Keena Kimmel’s bookshop occupies a cozy curve along the Animas River, a place of wild sunflowers and lilacs where fisherman try their luck and kayakers glide under iron bridges.
But this weekend the river was empty and Kimmel’s heart broken.
“Years ago I was passing through on the way to Oregon and ended up staying because it was so beautiful,” she said, gazing over the vacant waters. “I can’t believe what’s happened. I guess I’m still kind of in shock.”
Shock, sadness and anger have gripped this pretty college town in southwestern Colorado as residents struggle to understand the slow-moving environmental disaster that has transformed their crystal clear Animas River — or the River of Souls, translated from its Spanish name — into a ribbon of mustard yellow sludge.
The tragedy in Durango underscores the persistent menace of defunct hard-rock mines, lingering like cancers across the American landscape.
And for those with livelihoods put on hold, or possibly destroyed, by the spill, seeing the disaster unfold is made even more difficult because the culprits were their own government.
On Wednesday, the Environmental Protection Agency was supervising the draining of contaminated water from the defunct Gold King Mine above the town of Silverton. The water suddenly surged, overwhelming the crew and spilling into a tributary leading to the Animas River. The EPA initially estimated the spill at 1 million gallons, but tripled it to 3 million gallons Sunday.
A slew of heavy metals — cadmium, aluminum, copper and perhaps even arsenic — turned the water a sickly fluorescent yellow. Local officials immediately ordered the river shut down.
“I want to come clean here,” EPA Regional Administrator Shaun McGrath said at a public meeting in Durango on Friday. “Our initial assessment of this was inappropriate in that we did not know what we were dealing with here. Some of our earlier comments may have sounded cavalier about the impact to public health and wildlife.”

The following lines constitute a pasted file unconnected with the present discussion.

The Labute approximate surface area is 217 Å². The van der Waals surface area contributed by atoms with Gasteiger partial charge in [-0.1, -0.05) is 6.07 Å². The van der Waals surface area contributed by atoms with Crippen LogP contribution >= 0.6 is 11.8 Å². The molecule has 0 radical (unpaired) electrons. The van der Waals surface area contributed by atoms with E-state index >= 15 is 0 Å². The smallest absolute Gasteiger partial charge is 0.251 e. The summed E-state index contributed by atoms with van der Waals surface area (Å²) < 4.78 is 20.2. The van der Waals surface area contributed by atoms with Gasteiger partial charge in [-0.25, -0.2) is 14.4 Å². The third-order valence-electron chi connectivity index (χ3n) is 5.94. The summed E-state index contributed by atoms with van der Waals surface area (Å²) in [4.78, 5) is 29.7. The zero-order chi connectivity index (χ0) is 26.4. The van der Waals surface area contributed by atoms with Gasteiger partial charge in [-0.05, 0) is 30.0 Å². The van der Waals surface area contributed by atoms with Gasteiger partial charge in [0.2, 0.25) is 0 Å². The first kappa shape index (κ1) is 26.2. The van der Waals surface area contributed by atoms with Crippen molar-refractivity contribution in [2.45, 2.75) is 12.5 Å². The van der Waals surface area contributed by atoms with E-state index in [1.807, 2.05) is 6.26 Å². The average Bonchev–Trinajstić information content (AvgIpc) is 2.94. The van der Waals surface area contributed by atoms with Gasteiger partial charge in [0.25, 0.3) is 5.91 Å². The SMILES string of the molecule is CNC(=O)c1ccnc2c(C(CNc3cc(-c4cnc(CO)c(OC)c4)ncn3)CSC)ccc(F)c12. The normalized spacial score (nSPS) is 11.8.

McGrath said at a public meeting Sunday that officials had tripled the estimate of the toxic spill based on data from a U.S. Geological Survey water gauge downstream. He said that the leading edge of the plume could no longer be seen from the air and that Cement Creek, which carried the sludge into the Animas, appeared to be running clear.
Durango and La Plata County proclaimed states of emergency Sunday. Gov. John Hickenlooper plans to come to the area Tuesday, officials said.
Meanwhile, the plume has flowed downstream to Aztec and Farmington, N.M., and is expected to reach the San Juan River, Lake Powell and eventually the Colorado River.
“Honestly, it’s a complete catastrophe and we don’t even understand the full significance of it yet,” said Ian Lenney, 23, who studies environmental science at Fort Lewis College in Durango and works at a health food store. “I don’t plan to swim in the river for years. I don’t plan to eat fish from the river. These heavy metals stick around and get into the food chain. I think you’ll see fish and wildlife die-offs.”
So far there are no reports of die-offs. In fact, state wildlife officials put out 108 trout in cages throughout the river and reported just one death.
Lenney seemed stunned by the EPA’s role in the accident.
“You’d think a federal agency would be a lot more cautious, that there would be double and triple redundancies to prevent something like this,” he said. “Who do you run to when your own government is at fault? We are all going to pay. Maybe we set ourselves up for this by not acting to clean these sites sooner.”